While there is much debate about the terminology and what constitutes a “developing” country, it is generally agreed that the economies of countries are categorized by statistical indices, such as per capita income, literacy, life expectancy, and so forth. The International Monetary Fund’s April 2009 World Economic Outlook report classifies about 150 out of the world’s almost 200 countries as “emerging and developing economies.”
The United Nations Statistics Division notes that “the designations ‘developed’ and ‘developing’ are intended for statistical convenience and do not necessarily express a judgment about the stage reached by a particular country or area in the development process.”
Often, “undeveloped” countries are more developed in the things that make higher-quality lives—more time for connecting with family, community, and friends, and a stronger connection with nature. While we in “developed” countries have an image of our life as better, we actually spend much of our working lives dreaming of the leisure, connection, and lack of focus on superficial things that many people in the developing world already have.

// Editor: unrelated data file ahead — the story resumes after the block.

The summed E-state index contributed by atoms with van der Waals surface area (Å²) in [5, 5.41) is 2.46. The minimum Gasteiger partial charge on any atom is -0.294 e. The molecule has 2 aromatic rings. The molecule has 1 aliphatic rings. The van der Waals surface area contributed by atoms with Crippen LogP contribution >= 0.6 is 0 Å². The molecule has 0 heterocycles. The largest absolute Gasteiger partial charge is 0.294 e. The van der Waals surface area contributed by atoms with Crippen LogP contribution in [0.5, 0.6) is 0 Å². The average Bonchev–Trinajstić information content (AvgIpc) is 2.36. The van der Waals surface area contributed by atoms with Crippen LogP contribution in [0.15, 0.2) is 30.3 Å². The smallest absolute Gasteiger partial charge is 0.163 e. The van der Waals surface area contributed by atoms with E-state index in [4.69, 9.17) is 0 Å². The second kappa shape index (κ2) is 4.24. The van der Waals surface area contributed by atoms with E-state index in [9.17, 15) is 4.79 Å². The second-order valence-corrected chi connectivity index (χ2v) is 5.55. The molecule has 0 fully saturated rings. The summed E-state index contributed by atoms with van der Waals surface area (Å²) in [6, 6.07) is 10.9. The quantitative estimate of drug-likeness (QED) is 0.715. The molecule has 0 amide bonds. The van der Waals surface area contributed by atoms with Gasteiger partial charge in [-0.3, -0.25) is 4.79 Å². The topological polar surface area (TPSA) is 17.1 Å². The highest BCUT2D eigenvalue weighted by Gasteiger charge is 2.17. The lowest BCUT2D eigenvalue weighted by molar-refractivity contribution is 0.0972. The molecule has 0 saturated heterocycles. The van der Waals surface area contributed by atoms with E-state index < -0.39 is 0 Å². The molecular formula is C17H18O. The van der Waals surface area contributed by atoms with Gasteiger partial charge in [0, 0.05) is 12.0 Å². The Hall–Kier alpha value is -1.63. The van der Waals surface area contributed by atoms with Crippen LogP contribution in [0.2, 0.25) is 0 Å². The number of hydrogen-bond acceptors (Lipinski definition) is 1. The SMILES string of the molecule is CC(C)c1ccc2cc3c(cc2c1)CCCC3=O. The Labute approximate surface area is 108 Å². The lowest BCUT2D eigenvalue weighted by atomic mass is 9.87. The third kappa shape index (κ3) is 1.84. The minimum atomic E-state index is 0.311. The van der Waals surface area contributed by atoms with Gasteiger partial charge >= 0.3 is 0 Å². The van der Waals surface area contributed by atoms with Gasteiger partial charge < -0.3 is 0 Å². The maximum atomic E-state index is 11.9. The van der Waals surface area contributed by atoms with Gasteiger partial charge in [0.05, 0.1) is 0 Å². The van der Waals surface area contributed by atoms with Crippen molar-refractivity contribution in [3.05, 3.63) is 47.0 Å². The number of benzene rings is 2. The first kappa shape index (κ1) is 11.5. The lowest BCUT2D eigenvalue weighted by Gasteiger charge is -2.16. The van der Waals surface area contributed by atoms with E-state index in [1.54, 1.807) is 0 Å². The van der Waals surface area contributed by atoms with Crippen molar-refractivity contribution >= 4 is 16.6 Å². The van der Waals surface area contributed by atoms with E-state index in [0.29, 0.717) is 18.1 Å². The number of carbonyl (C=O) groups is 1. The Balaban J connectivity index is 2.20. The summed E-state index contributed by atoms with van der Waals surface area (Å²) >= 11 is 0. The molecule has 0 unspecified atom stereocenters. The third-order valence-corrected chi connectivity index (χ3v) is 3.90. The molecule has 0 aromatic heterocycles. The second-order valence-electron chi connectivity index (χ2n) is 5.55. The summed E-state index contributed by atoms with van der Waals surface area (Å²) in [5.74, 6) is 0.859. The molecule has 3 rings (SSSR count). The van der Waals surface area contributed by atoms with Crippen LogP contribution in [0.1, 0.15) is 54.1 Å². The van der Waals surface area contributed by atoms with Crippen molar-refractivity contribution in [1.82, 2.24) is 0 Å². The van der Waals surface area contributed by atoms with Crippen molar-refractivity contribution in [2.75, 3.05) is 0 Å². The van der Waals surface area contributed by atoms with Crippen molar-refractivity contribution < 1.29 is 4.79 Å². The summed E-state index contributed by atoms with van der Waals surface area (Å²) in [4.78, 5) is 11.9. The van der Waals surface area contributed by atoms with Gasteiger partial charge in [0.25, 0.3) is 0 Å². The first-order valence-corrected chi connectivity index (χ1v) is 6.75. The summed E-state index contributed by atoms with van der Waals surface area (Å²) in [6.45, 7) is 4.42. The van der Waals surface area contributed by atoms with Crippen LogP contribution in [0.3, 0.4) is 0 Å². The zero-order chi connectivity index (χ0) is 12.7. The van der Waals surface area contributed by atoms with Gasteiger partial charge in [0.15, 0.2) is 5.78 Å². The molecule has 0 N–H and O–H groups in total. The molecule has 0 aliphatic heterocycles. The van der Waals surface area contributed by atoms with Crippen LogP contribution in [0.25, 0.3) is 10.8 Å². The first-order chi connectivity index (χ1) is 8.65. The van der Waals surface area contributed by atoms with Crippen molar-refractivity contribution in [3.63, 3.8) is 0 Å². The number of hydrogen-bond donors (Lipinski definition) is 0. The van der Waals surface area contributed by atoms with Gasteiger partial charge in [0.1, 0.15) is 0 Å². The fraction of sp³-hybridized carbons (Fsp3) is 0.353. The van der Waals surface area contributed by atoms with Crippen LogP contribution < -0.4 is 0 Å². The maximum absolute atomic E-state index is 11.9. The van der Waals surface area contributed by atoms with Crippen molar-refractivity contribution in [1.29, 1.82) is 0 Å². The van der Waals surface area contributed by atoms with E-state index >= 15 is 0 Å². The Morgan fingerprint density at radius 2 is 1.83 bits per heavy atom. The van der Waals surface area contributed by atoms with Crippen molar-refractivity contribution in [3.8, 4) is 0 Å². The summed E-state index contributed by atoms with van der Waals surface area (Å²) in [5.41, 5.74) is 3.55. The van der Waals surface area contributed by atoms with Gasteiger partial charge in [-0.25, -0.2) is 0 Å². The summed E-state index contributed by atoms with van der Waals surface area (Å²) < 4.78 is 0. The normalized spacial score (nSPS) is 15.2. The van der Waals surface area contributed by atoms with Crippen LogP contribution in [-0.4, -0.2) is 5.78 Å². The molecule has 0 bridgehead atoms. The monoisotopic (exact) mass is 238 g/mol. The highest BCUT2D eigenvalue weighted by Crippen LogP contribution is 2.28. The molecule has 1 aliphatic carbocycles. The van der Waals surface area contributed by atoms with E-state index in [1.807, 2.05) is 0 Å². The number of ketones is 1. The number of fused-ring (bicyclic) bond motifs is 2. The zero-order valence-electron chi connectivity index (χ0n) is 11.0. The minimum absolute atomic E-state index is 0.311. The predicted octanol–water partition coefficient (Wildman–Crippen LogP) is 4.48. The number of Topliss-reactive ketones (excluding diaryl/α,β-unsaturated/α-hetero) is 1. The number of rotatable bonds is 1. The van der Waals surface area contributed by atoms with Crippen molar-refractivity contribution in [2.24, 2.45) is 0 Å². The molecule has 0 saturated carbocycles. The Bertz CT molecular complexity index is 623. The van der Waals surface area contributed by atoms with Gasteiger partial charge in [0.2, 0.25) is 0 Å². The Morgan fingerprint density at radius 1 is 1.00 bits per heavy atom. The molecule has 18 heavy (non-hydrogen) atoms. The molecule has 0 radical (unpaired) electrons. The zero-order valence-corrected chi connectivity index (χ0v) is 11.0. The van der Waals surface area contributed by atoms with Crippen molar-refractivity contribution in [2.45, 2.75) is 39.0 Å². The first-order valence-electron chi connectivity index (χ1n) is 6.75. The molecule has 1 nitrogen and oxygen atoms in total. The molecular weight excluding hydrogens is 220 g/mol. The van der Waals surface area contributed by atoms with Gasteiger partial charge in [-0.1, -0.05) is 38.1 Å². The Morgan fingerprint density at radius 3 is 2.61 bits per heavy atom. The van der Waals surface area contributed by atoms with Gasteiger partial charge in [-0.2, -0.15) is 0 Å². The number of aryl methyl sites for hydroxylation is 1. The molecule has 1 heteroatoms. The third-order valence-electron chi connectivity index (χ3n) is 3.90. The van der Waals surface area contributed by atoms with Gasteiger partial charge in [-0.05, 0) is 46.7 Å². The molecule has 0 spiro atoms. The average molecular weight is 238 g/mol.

There’s a popular tale that involves a North American businessman giving advice to a Mexican fisherman. The businessman notes that the fisherman goes out in his boat for only half the day, catches the fish he needs, and spends the rest of his day with his family. He suggests that the Mexican invest in more boats, hire other fishermen, catch a lot of fish, and become “successful,” so that in 20 years, he will have the leisure time to go out in his boat for just the morning and spend the rest of the day with his family.